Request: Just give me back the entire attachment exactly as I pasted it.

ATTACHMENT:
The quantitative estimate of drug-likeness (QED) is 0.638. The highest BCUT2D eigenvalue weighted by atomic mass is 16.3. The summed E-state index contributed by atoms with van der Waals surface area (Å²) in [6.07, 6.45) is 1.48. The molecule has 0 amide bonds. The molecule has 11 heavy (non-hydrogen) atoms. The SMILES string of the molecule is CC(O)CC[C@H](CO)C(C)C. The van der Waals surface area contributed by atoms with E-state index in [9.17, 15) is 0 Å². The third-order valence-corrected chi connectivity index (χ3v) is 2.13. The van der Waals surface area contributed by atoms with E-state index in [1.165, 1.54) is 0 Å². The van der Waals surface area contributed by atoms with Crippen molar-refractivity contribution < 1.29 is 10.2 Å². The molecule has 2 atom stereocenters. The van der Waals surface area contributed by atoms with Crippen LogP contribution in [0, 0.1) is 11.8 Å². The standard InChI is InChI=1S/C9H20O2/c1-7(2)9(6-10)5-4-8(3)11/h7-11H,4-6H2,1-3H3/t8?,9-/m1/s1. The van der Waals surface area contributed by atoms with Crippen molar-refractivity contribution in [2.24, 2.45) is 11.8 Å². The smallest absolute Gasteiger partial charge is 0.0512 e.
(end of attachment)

The quantitative estimate of drug-likeness (QED) is 0.638. The highest BCUT2D eigenvalue weighted by atomic mass is 16.3. The summed E-state index contributed by atoms with van der Waals surface area (Å²) in [6.07, 6.45) is 1.48. The molecule has 0 amide bonds. The molecule has 11 heavy (non-hydrogen) atoms. The SMILES string of the molecule is CC(O)CC[C@H](CO)C(C)C. The van der Waals surface area contributed by atoms with E-state index in [9.17, 15) is 0 Å². The third-order valence-corrected chi connectivity index (χ3v) is 2.13. The van der Waals surface area contributed by atoms with E-state index in [1.165, 1.54) is 0 Å². The van der Waals surface area contributed by atoms with Crippen molar-refractivity contribution < 1.29 is 10.2 Å². The molecule has 2 atom stereocenters. The van der Waals surface area contributed by atoms with Crippen LogP contribution in [0, 0.1) is 11.8 Å². The standard InChI is InChI=1S/C9H20O2/c1-7(2)9(6-10)5-4-8(3)11/h7-11H,4-6H2,1-3H3/t8?,9-/m1/s1. The van der Waals surface area contributed by atoms with Crippen molar-refractivity contribution in [2.24, 2.45) is 11.8 Å². The smallest absolute Gasteiger partial charge is 0.0512 e.